Goldrich NyacAU Placer, LLC – a joint venture placer mining company owned equally by Goldrich Mining Company and NyacAU, LLC – is targeting recovery of up to 20,000 oz of gold from a 10.5-million-cubic-yard drill-delineated deposit averaging 0.025 oz/per cubic yard (250,000 oz) gold.
While the partners plan to start mining this year, the placer mine is not expected to achieve full capacity until 2016.
Hecla’s Greens Creek Mine contributed another 58,753 oz of gold to the state’s tally in 2014.
Long-lived UsibelliWhile zinc and gold have vied for top billing in recent years, Alaska’s longest lived mining operation is the Usibelli Coal Mine nearly Healy, roughly 100 road miles south of Fairbanks.
Usibelli mined 1.5 million tons of coal during 2014, its 71st year of operation. Roughly 1 million tons of the ultra-low sulfur subbituminous coal in Usibelli deposits were delivered to six power plants in Interior Alaska, while the balance was transported by rail to Seward and shipped to overseas customers in the Pacific Rim.
Though family-owned Usibelli Coal Mines has been delivering a local source of low-cost fuel for power and heat to Alaska for more than 70 years, the company’s properties still host some 700 million tons of coal in reserves, plenty for the operation to continue its tradition well into the future.
Other Alaska coal projects on the horizon are Usibelli’s Wishbone Hill and Riverdale Resources’ Jonesville projects, both in the historic Matanuska Coal Field about 50 miles north of Anchorage, and Chuitna, a 300-million-ton coal project situated on the west side of Southcentral Alaska’s Cook Inlet.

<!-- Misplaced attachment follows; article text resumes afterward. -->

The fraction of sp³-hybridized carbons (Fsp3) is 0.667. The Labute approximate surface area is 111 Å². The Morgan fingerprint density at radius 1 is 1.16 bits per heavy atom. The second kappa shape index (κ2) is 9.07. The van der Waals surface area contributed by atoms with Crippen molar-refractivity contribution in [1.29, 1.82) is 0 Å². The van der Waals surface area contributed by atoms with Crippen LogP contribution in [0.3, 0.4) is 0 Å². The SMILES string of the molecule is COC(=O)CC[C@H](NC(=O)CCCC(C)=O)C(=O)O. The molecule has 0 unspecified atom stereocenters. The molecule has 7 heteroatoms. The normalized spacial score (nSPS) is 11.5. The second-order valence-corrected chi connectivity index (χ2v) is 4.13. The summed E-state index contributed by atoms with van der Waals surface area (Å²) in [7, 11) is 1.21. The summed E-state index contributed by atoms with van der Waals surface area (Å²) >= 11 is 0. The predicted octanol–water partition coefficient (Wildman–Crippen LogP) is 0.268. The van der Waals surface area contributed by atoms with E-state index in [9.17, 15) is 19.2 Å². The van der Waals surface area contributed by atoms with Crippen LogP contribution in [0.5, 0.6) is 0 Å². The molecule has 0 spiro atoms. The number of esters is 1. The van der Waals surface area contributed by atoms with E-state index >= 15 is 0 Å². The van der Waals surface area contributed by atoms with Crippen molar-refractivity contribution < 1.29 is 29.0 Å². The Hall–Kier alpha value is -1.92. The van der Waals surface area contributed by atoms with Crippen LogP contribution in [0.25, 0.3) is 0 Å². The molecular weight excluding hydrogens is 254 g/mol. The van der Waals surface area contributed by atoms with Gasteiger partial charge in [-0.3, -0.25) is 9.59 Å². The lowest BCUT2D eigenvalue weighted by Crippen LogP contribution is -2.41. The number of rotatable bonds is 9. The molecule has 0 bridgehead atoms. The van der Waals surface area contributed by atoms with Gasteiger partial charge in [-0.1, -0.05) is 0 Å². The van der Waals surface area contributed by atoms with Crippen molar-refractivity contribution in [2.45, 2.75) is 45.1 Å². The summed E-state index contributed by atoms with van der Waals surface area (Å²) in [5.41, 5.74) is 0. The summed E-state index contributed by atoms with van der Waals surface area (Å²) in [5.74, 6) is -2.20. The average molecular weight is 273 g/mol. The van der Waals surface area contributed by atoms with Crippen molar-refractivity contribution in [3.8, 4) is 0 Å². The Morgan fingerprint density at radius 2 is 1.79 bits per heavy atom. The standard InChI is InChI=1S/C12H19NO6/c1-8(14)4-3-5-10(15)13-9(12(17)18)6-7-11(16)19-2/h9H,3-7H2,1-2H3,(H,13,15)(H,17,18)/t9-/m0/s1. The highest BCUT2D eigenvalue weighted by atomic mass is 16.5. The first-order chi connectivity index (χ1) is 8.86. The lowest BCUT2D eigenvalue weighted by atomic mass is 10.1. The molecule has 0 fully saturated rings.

Stepping stonesWith Red Dog forecast to produce another 550,000 metric tons of zinc and Alaska’ gold miners on pace to test the 1-million-oz milestone again in 2015, the state’s mining sector could well top the US$3 billion for a sixth year running.
Moreover, with existing operations continuing to add reserves, along with new mines on the horizon, the US$3-billion benchmark may prove to be a stepping stone to even greater production for a growing mining sector in Alaska.
Freeman said the number and quality of mineral resources found across Alaska demonstrates that the Far North State is a maturing frontier mining jurisdiction rich in a diversity of metals.
This vast potential is reflected in the roughly 28 million ounces of gold, 6 billion pounds of copper, and significant deposits of graphite and rare earth elements added as resources at projects across the state since 2008.
Novagold Resources’ Donlin Gold project alone is set to boost Alaska’s gold production by more than 1 million ounces per year when it comes on line. Donlin would add roughly US$1.3 billion to the state’s total metal production value at current gold prices. More than halfway through a four-year permitting process, the nearly 40-million-ounce gold deposit could begin production as early as 2021.
As large as Donlin Gold is, it pales in comparison to Northern Dynasty Minerals Ltd.’s embattled Pebble deposit. A preliminary economic assessment completed in 2011 envisions a mine that would produce 690 million pounds of copper, 667,000 ounces of gold, 31,000 pounds of molybdenum, 27,000 kilograms (58,000 pounds) of rhenium and 20,000 pounds of palladium. At this output, the value of the metals mined at Pebble alone would top US$3 billion annually at today’s prices.
The next generation of projects to enter Alaska’s permitting process is likely to include polymetallic deposits such as NovaCopper’s Arctic deposit in Northwest Alaska, Constantine Resources’ Palmer project on the Southeast Panhandle; graphite from Graphite Resources’ Graphite Creek deposit near Nome; and rare earth elements from Ucore Rare Metals’ Bokan project on Prince of Wales Island.